Babbitt is one of the great composers of 20th century "classical" music, also known as "new music" or "experimental" music. Thanks to YouTube, music that once was very hard to purchase in the form of LPs or CDs is right there for the listening. It hardly needs to be said that this kind of music is unpopular: it is. But now with accessibility so increased it's easier to make the case that the unpopularity is unwarranted. Babbitt had a reputation as an especially difficult composer, but I think that's less because of the music than because of an article he once wrote called "Who Cares If They Listen," a polemic in defense of experimental and "advanced" music and against the notion that popularity tells us something about the worth of a work of art. He did himself no favors with his rhetoric, which seems to embrace the notion of his music's difficulty. But then again, it's a good conversation starter, no?
This version of "Composition for 12 Instruments," conducted by Ralph Shapey, is exponentially enhanced by the incredible montage of abstract art images so wonderfully composed by the videographer, identified at YouTube as lendallpitts. I see a lot of images in the style of Franz Kline, as well as some early Picasso, some Miro, some Klee, some Rothko, as well as a bunch I can almost but not quite identify. The music and the art share the quality of not being concerned with what I will call "getting from here to there." The music has no clear time signature and the artworks lack narrative, so there aren't the usual features listeners and viewers like to grab onto in order to be carried away. Instead one's focus moves to the beauty found in moments, in the ring of an oboe tone, in the intensity of a given color; the unusual quality of a harmony, the texture of a brushstroke as white overlaps on black. The "not going anywhere" aesthetic is very close in spirit and experience to mindfulness meditation. Is it possible for music and art to be both austere and ravishing? I think yes.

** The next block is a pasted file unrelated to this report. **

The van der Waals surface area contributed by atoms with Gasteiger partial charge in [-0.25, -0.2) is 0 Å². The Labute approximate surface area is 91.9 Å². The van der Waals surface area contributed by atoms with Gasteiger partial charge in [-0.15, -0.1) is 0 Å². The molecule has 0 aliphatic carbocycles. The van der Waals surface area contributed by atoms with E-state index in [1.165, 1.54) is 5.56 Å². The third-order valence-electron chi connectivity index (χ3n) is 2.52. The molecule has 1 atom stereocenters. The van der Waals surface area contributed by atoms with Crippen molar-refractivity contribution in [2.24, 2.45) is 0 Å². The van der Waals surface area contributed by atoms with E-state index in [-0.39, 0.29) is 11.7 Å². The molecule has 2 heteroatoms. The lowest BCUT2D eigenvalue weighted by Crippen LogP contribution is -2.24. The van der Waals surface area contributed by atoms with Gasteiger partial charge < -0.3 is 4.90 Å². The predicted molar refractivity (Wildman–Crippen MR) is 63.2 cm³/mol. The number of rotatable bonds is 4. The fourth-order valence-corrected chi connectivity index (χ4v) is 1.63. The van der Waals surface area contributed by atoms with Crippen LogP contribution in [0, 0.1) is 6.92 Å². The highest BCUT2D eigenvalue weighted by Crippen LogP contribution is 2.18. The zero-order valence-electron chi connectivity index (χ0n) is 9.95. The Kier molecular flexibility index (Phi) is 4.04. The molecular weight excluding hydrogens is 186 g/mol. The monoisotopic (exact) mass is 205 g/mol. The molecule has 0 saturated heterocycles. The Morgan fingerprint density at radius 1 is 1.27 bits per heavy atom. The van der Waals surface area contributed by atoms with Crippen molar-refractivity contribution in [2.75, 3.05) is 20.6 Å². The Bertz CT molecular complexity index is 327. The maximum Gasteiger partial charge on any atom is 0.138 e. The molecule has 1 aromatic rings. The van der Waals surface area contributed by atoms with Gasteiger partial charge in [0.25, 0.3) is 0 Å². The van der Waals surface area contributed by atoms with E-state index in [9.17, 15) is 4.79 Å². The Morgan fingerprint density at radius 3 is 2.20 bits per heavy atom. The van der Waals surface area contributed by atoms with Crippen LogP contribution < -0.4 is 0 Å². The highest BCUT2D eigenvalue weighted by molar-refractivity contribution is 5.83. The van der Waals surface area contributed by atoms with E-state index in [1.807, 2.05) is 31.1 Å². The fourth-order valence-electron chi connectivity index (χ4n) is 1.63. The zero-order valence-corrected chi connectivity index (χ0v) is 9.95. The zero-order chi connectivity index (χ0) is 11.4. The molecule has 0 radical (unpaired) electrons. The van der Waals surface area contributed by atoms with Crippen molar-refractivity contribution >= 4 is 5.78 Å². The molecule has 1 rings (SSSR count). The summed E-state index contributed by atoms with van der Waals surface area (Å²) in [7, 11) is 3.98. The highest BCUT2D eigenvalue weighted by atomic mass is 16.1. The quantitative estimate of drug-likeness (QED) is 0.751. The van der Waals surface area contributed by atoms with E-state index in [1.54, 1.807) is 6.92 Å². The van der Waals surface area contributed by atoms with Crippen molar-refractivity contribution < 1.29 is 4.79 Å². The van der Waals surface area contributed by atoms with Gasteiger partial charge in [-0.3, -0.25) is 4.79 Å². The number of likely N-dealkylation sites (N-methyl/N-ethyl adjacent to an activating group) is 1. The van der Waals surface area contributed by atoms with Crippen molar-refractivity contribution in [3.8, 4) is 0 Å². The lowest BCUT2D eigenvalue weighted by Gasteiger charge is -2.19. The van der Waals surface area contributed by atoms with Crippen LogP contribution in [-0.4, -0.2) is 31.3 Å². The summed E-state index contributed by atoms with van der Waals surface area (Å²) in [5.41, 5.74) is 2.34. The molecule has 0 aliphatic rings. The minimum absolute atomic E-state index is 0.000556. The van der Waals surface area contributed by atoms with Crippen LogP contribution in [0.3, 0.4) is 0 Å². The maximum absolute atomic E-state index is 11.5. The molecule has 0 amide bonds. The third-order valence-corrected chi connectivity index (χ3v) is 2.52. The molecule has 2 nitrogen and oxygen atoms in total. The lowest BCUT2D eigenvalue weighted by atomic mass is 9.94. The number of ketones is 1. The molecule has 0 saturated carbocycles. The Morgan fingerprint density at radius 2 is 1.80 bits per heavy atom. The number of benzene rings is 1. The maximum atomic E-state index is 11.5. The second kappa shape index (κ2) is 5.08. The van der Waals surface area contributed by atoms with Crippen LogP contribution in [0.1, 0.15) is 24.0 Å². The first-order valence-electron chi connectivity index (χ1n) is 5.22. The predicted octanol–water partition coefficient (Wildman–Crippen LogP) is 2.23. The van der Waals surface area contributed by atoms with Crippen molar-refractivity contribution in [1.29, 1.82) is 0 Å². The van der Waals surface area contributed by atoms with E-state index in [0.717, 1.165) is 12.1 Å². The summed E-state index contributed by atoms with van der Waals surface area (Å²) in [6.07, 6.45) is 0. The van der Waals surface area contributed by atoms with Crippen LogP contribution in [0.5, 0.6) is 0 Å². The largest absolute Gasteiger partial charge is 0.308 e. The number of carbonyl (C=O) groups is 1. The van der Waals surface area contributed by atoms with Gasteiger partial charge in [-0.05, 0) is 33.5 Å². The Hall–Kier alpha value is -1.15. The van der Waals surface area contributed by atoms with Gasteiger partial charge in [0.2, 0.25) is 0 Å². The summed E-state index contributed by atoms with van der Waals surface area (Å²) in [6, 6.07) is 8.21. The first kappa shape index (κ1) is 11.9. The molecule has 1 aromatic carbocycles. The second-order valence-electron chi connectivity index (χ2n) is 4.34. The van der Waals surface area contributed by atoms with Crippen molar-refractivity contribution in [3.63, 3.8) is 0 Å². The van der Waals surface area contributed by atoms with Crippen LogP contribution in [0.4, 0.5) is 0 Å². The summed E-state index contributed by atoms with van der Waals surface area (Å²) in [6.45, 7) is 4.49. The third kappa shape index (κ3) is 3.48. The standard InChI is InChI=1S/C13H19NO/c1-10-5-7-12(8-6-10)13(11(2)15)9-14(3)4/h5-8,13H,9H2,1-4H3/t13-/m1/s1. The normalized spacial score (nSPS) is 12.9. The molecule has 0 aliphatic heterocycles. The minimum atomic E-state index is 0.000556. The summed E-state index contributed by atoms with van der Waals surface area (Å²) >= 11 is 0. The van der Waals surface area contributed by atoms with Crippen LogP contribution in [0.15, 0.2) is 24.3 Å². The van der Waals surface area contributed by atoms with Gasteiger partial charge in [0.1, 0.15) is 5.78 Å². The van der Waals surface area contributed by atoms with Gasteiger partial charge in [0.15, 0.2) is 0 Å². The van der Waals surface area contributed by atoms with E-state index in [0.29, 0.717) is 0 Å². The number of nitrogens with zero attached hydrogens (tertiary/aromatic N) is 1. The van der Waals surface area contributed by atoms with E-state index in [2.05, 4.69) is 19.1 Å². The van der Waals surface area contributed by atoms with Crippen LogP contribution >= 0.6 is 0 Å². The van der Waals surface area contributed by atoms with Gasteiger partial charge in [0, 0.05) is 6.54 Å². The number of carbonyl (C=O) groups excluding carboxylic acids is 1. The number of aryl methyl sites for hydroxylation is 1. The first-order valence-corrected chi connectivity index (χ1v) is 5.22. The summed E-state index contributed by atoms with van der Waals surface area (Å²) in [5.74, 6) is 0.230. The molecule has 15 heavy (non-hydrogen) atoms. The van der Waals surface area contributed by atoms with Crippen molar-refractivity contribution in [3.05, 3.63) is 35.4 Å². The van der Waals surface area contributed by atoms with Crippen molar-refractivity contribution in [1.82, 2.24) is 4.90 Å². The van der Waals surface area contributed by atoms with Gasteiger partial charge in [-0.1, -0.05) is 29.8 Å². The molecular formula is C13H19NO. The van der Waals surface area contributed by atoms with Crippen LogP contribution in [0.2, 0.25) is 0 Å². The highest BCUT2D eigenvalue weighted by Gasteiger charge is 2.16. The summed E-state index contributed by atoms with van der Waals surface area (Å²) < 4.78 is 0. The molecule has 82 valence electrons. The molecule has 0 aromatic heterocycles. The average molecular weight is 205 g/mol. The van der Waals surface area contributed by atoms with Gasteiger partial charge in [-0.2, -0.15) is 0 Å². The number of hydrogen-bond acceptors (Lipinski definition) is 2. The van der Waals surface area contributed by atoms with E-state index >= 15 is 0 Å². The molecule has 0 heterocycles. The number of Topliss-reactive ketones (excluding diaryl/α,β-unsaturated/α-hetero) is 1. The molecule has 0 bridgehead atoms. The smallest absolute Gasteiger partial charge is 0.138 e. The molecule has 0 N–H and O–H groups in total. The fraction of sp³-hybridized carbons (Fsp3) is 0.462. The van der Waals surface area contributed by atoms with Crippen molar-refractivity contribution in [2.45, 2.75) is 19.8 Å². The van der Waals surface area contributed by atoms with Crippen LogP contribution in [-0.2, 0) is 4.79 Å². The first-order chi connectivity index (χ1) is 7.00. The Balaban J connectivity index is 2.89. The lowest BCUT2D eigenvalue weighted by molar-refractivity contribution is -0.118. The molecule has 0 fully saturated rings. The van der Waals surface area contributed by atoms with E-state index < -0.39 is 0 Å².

Yesterday I watched a Beyonce video that had 58 million views. This Babbitt clip has 14,000. That gap won't be closed anytime soon. But maybe Babbitt could rise up to 50,000 views. And that would be cool, even if Babbitt himself couldn't have cared less.